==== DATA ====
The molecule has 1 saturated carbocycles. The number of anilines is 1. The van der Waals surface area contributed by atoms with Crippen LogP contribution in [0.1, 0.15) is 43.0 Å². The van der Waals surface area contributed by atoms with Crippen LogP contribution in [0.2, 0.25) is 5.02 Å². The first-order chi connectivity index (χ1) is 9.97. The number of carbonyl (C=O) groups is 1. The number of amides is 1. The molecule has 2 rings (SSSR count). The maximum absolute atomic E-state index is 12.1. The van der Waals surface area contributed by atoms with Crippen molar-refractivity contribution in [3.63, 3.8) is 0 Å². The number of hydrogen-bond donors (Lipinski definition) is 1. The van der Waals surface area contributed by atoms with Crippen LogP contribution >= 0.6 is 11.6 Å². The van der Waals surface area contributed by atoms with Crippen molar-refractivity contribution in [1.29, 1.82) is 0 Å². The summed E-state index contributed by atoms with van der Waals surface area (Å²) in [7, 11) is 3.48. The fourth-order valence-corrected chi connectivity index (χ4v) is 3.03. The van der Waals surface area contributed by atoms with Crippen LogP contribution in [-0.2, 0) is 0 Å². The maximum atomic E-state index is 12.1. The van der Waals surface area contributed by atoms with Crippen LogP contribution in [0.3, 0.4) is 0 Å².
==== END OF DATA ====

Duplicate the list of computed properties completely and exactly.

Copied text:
The molecule has 1 saturated carbocycles. The number of anilines is 1. The van der Waals surface area contributed by atoms with Crippen LogP contribution in [0.1, 0.15) is 43.0 Å². The van der Waals surface area contributed by atoms with Crippen LogP contribution in [0.2, 0.25) is 5.02 Å². The first-order chi connectivity index (χ1) is 9.97. The number of carbonyl (C=O) groups is 1. The number of amides is 1. The molecule has 2 rings (SSSR count). The maximum absolute atomic E-state index is 12.1. The van der Waals surface area contributed by atoms with Crippen molar-refractivity contribution in [3.63, 3.8) is 0 Å². The number of hydrogen-bond donors (Lipinski definition) is 1. The van der Waals surface area contributed by atoms with Crippen LogP contribution >= 0.6 is 11.6 Å². The van der Waals surface area contributed by atoms with Crippen molar-refractivity contribution in [1.29, 1.82) is 0 Å². The summed E-state index contributed by atoms with van der Waals surface area (Å²) in [7, 11) is 3.48. The fourth-order valence-corrected chi connectivity index (χ4v) is 3.03. The van der Waals surface area contributed by atoms with Crippen LogP contribution in [-0.2, 0) is 0 Å². The maximum atomic E-state index is 12.1. The van der Waals surface area contributed by atoms with Crippen LogP contribution in [0.3, 0.4) is 0 Å².